The 1990s saw the collapse of socialism; now clearly, capitalism is on a downward trend. Perhaps the world could now give Islam a chance to show the good things it has to offer mankind.

The Vatican remarked that banks should look at the rules of Islamic finance to restore confidence among their clients at a time of global economic crisis
(News Straits Times /  14 June 2012)

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Islamic investments foresee immense opportunity for international growth

JEDDAH — In spite of the recent credit crunch and widespread global economic slowdown, the prospects for growth in Islamic securities markets are likely to be positive, said Abdul Rahman Al Baker, Executive Director of Financial Institutions Supervision, Central Bank of Bahrain, in his address before the Annual World Islamic Funds and Capital Markets Conference held at Gulf Hotel, Manama, Bahrain Sunday.

In his remarks on the "Regulatory Initiatives to Strengthen and Enable Growth in the Islamic Funds & Investments Industry 2012", he said "this positive trend can be attributed to the rapid expansion and increasing sophistication of the GCC financial markets, as well as the geographical spread of Islamic securities products and services that record remarkable growth in Europe, Asia Pacific countries, North Africa and the energy rich Central Asian states."

Islamic financial products represent a class of investment which appeals to those looking for socially responsible or ethical investments, as these products comply with strict Shariah rules that have religious as well as ethical underpinnings. It is estimated that investors globally hold more than $1.5 trillion in Shariah-compliant assets. These include equities that are in line with Islamic principles, sukuk and Islamic funds, he said in his opening remarks.

In order to further enhance the growth of the Islamic investment industry and create deep and vibrant Islamic capital markets, Al Baker said legal and several factors need to be taken into consideration.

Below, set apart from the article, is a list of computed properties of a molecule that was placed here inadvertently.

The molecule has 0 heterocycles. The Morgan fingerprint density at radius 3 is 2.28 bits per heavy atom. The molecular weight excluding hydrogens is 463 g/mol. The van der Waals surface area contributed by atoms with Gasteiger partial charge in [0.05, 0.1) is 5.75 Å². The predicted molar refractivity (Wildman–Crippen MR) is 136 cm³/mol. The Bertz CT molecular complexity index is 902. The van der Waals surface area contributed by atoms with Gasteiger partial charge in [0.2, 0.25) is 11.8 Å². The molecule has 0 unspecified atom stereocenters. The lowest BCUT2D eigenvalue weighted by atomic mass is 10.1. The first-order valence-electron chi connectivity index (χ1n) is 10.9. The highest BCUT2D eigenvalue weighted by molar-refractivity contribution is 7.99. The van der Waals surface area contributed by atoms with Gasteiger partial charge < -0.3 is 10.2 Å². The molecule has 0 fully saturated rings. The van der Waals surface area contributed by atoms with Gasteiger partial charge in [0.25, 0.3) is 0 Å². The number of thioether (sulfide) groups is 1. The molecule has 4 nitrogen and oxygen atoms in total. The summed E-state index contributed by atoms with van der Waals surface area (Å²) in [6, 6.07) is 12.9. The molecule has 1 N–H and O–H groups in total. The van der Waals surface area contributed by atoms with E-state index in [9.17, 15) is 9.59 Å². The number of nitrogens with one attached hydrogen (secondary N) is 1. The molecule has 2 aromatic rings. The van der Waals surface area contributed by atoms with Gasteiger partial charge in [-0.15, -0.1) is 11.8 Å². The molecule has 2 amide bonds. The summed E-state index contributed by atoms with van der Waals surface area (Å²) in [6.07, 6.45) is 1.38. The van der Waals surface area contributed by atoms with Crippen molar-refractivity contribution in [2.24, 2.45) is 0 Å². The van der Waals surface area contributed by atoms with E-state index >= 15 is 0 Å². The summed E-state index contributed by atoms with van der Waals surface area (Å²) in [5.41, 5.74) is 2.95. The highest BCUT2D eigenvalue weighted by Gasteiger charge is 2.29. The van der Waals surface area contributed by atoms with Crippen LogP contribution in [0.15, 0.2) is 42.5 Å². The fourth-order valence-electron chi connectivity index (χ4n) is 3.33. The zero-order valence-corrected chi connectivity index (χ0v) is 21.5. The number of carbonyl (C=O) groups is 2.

First, there is a need to build a system that would be able to facilitate effective and efficient capital and trading flows.

This requires further development of an Islamic financial system which has the entire required infrastructure that includes Islamic financial institutions ranging from banking, takaful, capital market, fund and wealth management entities Shariah framework; and then a financial system that has a comprehensive range of Islamic financial products and services.

Currently, there are more than 500 funds globally that comply with Islamic principles, of which one third of these funds were launched during the past seven years.

Sukuk is another Islamic financial instrument that shows a significant growth during the past five years. It was estimated that the global Sukuk market exceed$200 billion as of the end of the first quarter of this year.

Moreover, he said this year saw a revival in the global sukuk markets due mainly to gradual recovery of global economy and investors’ sentiment which drives the demand for sukuk. "It is clear that sukuk issuance in the first quarter of 2012 exceeded all expectations reaching a record $43 billion globally. This is almost double the average amount of sukuk issued in any given quarter in the past year, and represents half the total amounts of sukuk issued throughout 2011," Al Baker noted.

In Bahrain, he said, the mutual funds industry is one of the fastest growing segments of the overall financial sector.

With around $9 billion in assets under management, through more than 2,700 funds, the industry has been growing at an annual average of about 15 percent in recent years, he added.

Overall, there are 100 Islamic funds incorporated and registered in Bahrain with total assets of $1.7 billion as of March 2012.

The CBB, through its enabling legislation, promotes the development of new products for investors in both Islamic and traditional finance, while at the same time providing credible regulation in both areas, Al Baker pointed out.

(Saudi Gazette.Com.Sa / 14 June 2012)